Get wild on your game nights.
If a board game falls in the forest, the sound it makes is definitely going to depend on whether you picked up the deluxe Kickstarter edition. Those metal coins are heavy, you know? But in solving that philosophical conundrum, another has presented itself: what about forests within our board games? Which games best recreate the feelings, sensations, and maybe even sounds of losing yourself in the great outdoors? It’s about time we investigated some of the best nature-themed board games hiding in the wilds.
Board games about nature
As we hack through the undergrowth to uncover some budding board game beauties, we’ll rate our choices on two key pieces of environmental evidence: how well they represent the idyllic scenes they claim to depict, and -- just because we can -- how woody a thunk they deliver when dropped onto a forest floor. Never tell us we don’t deliver rigorous analysis.
Great for lovers of: Trees (and tense, tactical showdowns).
The best season to visit an arboretum -- which is basically a meetup for lonely trees -- is unquestionably fall. As golds and auburns emerge amid the stubborn greens of perennials, our barky brethren’s leaves start to fall down upon you in a seasonal crescendo of aesthetic bliss. In Arboretum, the literal becomes metaphor: It falls on you to establish the finest tree-reserve the wooded world has ever seen.
With a stacked hand of saplings, your aim is to place tree cards from several species (suits) in ascending pathways through your personal play area. The longer the path, the more you’ll score. Build a route comprising a single species, and you’ll nurture a bounty of double points. Or rather, you might, because Arboretum has nearly as much bite as it does bark.
Scrape off Arboretum’s veneer, and you’ll uncover a cold and calculating scoring mechanism. Hands are kept hidden, and come the end of the draw pile, only the player holding the most of a given suit will be able to score it. The result is a game fraught with tension. Everyone will be desperately holding onto cards valuable for both themselves and their opponents, too afraid to play or discard them.
Environmental essence: Stunning artwork relays the majesty of mother nature, but you’ll likely be too tense to actually appreciate it -- 5/5 for beauty and stress
Natural noises: A forest in your pocket sounds pretty dense, doesn’t it? Slimmed to a single deck of cards, however, Arboretum woodland offers only the subtle plonk of fledgeling failing its first attempt at flight -- 1/5
Keystone: North America
Great for lovers of: Animals, particularly those who’ll fit into an orderly grid.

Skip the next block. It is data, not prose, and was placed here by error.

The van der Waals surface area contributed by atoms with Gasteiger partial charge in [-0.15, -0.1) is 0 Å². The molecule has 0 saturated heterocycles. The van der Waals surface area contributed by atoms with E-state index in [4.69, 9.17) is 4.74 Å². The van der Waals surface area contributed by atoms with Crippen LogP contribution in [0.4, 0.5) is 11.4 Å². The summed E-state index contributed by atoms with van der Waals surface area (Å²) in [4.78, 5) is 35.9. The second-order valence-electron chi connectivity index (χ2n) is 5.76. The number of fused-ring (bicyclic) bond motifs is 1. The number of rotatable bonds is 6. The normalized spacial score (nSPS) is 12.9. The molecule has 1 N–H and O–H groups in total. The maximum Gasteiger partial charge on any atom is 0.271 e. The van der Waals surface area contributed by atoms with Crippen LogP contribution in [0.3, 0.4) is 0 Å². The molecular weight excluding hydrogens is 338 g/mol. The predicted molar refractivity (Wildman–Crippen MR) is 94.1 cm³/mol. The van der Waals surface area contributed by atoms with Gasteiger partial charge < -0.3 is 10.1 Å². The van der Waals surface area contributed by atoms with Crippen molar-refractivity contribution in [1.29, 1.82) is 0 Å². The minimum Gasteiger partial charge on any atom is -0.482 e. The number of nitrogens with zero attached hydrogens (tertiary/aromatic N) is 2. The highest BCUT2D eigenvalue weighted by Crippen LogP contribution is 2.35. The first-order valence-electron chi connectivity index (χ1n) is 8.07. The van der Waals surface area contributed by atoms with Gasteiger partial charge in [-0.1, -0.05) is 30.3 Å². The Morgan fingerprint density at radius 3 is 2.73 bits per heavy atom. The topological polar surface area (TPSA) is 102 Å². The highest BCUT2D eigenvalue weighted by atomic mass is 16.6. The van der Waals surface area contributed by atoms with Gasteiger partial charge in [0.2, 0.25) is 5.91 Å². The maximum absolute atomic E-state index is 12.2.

We don’t often think of animals as holding down jobs, but the locksmith trade of the wild must be booming. We’re assuming so, anyway, given the need for so many keys in the food chain. In Keystone: North America, bullish biologists compete to craft the best biome in the business by adding animals and habitats to their four-by-four grid.
Slotting an animal in next to their suitable habitats scores you points and so too does establishing a pseudo food chain of numbers across the rows and columns. Of course, being nerdy researchers, you’ll find the allure of science is strong. You can also invest your time in research that can add value to tiles or recruit a raccoon removals team to shift a tile to another slot.
Keystone: North America ran a successful Kickstarter campaign earlier this year and should be venturing into the wilds mid-2022. Given the positive reception to the game thus far, it’s one well worth making room for in your nature board games reserve.
Environmental essence: Along with food chains and fantastic looks, the game enlisted a conservationist as a lead designer. You spoil us, Keystone -- 10/5
Natural noises: Given most copies currently reside in the ethereal realm of Kickstarter production, we’ll just have to assume that the box would deliver the true weight of the edifying themes contained within -- 4/5
Great for lovers of: Filling their home with plant pots instead of people.
Cultivating nature is a worthy aspiration, but what about the space-limited of us? For that purpose, Gaia provided the humble herb. Not only will these hardy souls grow in a tiny pot on your window shelf, they’ll even spruce up the meals you cook. The danger, as set-collecting card game Herbaceous knows all too well, is that once you get one, you’ll begin craving them all.